SIM Scenario Exchange

Cardiovascular shock in the infant (from Coarctation of the Aorta)

Contributed on May 13, 2021, last updated July 17, 2022.



Katalina Ong, MD, McMaster University
Alim Nagji, MD CCFP-EM DRCPSC, McMaster University / Joseph Brant Hospital
Meenatchi Ranganathan, MD FRCPC, McMaster University / Joseph Brant Hospital
James Leung, MD FRCPC, McMaster University / McMaster Children’s Hospital

Log in or create a free account to acccess this resource.

A 10-day-old term male neonate is brought to the emergency department by his parents. Their concerns are that, over the course of the day, he has become pale, his feet look “bluer”, and he is more lethargic. Moreover, he has only made 1 diaper today and is feeding very poorly. On examination, this is a very sick child presenting with tachycardia, tachypnea, peripheral cyanosis, weak femoral pulses, and a BP gradient (secondary to coarctation of the aorta). The child is in cardiovascular shock secondary to closure of the ductus arterosus. He needs to be given prostaglandins and oxygen, IV access, and cardiovascular and respiratory monitoring. He also needs to be referred to a pediatric cardiologist for further management and a pediatric intensivist for admission.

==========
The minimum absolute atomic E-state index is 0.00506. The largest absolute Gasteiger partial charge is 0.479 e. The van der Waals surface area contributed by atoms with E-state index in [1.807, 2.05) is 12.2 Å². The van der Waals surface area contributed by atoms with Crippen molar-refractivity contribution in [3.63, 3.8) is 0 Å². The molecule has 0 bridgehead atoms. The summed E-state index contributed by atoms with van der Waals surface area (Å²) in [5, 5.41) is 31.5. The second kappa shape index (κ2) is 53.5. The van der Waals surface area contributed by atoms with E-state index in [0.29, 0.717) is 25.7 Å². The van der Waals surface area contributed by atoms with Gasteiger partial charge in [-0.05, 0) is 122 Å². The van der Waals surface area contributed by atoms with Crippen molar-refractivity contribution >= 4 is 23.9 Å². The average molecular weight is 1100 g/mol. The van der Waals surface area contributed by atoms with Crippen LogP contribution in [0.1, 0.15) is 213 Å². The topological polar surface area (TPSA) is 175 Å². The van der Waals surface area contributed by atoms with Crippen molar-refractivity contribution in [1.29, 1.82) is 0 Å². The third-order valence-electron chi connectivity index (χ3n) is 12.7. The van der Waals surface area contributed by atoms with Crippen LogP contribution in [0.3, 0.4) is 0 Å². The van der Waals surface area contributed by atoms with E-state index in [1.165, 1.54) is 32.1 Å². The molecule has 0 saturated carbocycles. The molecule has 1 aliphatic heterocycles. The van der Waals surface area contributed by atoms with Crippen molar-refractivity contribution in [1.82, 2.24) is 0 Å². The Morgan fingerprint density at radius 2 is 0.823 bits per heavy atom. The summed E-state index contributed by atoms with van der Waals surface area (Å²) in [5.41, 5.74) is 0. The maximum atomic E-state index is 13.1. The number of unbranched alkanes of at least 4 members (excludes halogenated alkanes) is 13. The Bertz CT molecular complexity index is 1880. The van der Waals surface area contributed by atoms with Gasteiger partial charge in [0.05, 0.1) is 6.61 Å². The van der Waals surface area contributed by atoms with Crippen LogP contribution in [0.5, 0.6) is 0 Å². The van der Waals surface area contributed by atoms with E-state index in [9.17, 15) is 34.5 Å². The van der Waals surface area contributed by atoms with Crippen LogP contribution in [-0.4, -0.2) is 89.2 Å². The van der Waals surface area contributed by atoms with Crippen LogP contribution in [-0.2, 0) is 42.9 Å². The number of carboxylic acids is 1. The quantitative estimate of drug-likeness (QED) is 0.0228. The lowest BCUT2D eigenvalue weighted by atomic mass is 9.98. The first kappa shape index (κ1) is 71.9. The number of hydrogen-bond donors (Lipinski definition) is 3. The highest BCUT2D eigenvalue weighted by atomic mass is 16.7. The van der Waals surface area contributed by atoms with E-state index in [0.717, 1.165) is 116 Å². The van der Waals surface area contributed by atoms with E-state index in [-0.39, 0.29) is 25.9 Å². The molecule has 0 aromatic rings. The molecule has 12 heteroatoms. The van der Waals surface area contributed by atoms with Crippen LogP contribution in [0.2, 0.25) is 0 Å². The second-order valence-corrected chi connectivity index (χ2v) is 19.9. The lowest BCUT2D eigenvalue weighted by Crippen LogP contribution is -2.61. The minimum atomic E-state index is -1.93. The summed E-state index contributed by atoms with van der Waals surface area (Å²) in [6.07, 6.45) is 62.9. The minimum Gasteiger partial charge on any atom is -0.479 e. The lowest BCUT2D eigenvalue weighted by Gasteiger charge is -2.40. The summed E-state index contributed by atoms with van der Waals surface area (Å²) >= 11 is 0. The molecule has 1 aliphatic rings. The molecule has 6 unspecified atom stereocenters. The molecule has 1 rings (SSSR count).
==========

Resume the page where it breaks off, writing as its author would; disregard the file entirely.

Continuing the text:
Learning Objectives:

CRM Objectives:

Effectively lead a neonatal resuscitation and seek input from others
Use effective communication strategies, including closed loop communication and summarizing events for team
Recognize unique transport requirements of children with congential heart disease requiring resuscitation. These likely require referral to a regional cardiac care facility

Medical Objectives:

Recognize cardiovascular shock in the neonate
Develop differential diagnosis for cyanosis and cardiovascular shock in the pediatric population
Work-up for cyanosis and cardiovascular shock
Management of pediatric patient in cardiovascular shock

Simulation Modality:



We have run this case several times at Joseph Brant Hospital which has led to serial revisions of the case. This includes emphasizing the push/pull method for rapid fluid administration, adjusting the dosing of boluses and revising the need for pressors depending on the case progression (i.e. the recognition of  a closing patent ductos arteriosus).


Ong K, Nagji A, Ranganathan M, Leung J. Cardiovascular shock in the infant (from Coarctation of the Aorta). Simulation resource published by Simulation Canada; 2021. Available from

Copy Citation



The information about this resource and any downloadable files are shared under a Creative Commons Attribution-NonCommercial-ShareAlike 4.0 International License.

Creative Commons Creative Attribution Creative Non Commerical Creative Share A Like

Target Learners






Continuing professional development
Graduate / postgraduate / residency
Undergraduate / post-secondary

Fields / Disciplines:

Emergency / trauma
Pediatrics / child & family

To top